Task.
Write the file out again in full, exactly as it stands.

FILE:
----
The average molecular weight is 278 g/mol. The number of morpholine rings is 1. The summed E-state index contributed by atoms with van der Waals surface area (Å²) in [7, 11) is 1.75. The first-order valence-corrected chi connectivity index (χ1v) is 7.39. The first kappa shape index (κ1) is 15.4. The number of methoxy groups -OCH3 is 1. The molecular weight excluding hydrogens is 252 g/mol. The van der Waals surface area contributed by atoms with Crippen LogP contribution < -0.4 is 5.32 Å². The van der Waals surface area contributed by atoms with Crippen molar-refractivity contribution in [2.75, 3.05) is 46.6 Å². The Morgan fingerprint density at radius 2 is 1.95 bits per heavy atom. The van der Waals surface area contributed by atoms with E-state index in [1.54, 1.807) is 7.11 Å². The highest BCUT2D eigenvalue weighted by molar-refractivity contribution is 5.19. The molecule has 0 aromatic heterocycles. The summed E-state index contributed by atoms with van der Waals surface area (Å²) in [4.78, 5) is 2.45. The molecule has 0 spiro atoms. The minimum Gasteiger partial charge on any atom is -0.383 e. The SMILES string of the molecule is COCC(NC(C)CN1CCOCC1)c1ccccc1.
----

The average molecular weight is 278 g/mol. The number of morpholine rings is 1. The summed E-state index contributed by atoms with van der Waals surface area (Å²) in [7, 11) is 1.75. The first-order valence-corrected chi connectivity index (χ1v) is 7.39. The first kappa shape index (κ1) is 15.4. The number of methoxy groups -OCH3 is 1. The molecular weight excluding hydrogens is 252 g/mol. The van der Waals surface area contributed by atoms with Crippen LogP contribution < -0.4 is 5.32 Å². The van der Waals surface area contributed by atoms with Crippen molar-refractivity contribution in [2.75, 3.05) is 46.6 Å². The Morgan fingerprint density at radius 2 is 1.95 bits per heavy atom. The van der Waals surface area contributed by atoms with E-state index in [1.54, 1.807) is 7.11 Å². The highest BCUT2D eigenvalue weighted by molar-refractivity contribution is 5.19. The molecule has 0 aromatic heterocycles. The summed E-state index contributed by atoms with van der Waals surface area (Å²) in [4.78, 5) is 2.45. The molecule has 0 spiro atoms. The minimum Gasteiger partial charge on any atom is -0.383 e. The SMILES string of the molecule is COCC(NC(C)CN1CCOCC1)c1ccccc1.